Te Tiriti must continue to be honoured and advanced in our secondary schools
“Honouring our Te Tiriti obligations has resulted in huge improvements in ākonga Māori achievement,” says Te Aomihia Taua-Glassie, PPTA Te Wehengarua Māori vice president. “The establishment of kura kaupapa Māori, wharekura and kura a iwi in our public education system has enabled so many rangatahi to thrive and achieve amazing results through the medium of te reo Maori.
“We have a culturally responsive context for learning, and Te Ao Haka, pōwhiri, whakatau led by rangatahi with the support of their mana whenua, Ngā Manu Kōrero and the frequent use of te reo Māori are part and parcel of everyday school life for all our ākonga today – hoino we can still go further.”
PPTA Te Wehengarua president Chris Abercrombie said secondary teachers supported the growth of a secondary education system that promotes and enhances Māori success as Māori. “Schools must be places where ākonga Māori and their whānau feel a sense of belonging and connection.”
In 1974, the then PPTA Te Wehengarua national executive approved the recommendation from the Māori Language Panel to support the principle that the course of every pupil in New Zealand should contain elements of Māori culture. “Fifty years on we have mana ōrite mō te mātauranga Māori giving equal status for mātauranga Māori in NCEA. We have a history curriculum that educates all rangatahi in Aotearoa New Zealand about our colonialist past and its devastating long-term effects on Māori, and that involves working with local marae to get a real understanding of local history. We have other curriculum changes that connects ākonga Māori to educational content that validates who they are as Māori.”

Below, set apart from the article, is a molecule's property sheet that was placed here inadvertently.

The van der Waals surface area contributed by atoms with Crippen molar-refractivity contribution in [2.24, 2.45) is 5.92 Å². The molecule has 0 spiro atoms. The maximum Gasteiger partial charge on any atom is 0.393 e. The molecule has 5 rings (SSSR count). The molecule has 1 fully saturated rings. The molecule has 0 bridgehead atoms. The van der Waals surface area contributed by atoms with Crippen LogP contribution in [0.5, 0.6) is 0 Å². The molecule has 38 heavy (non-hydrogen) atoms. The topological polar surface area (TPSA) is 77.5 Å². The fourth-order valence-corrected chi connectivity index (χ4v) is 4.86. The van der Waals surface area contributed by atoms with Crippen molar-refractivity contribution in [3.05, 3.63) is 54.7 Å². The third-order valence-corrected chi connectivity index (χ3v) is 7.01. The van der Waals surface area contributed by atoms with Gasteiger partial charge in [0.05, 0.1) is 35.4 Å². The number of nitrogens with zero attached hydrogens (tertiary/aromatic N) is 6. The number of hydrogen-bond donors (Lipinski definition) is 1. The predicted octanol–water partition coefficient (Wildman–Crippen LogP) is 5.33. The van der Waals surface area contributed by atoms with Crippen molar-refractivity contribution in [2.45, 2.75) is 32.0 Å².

Local iwi and hapū need to be supported by the Ministry of Education so they can engage with schools to develop resources that will ensure mātauranga Māori is authentic and endorsed. School leadership should be able to access professional learning and advice on how best to partner with mana whenua to achieve an authentic Te Tiriti relationship.
Te Aomihia Taua-Glassie says secondary teachers are deeply concerned that 50 years of real progress could be about to be rolled back significantly by this government through changes to the curriculum, a refusal to value Te Reo Māori and a refusal to acknowledge that to get equitable outcomes, Māori rangatahi need approaches that reflect partnership and Te Ao Māori.
“Along with many of those who will gather at Waitangi tomorrow, secondary teachers are apprehensive about the government’s stance on Te Tiriti and the implications for our motu, particularly our education system and our ākonga. We urge the government to reflect on all that has been achieved through our affirmation and advancing of Te Tiriti.
“I kī mai to matou tupuna no Te Taitokerau, Tā Hemi Henare, “Kua tāwhiti kē tō haerenga mai, kia kore koe e haere tonu he nui rawa ō mahi kia kore e mahi tonu.”
(As the famous Māori leader, Sir James Henare, said, ‘we have come too far not to go further, we have done too much not to do more’.)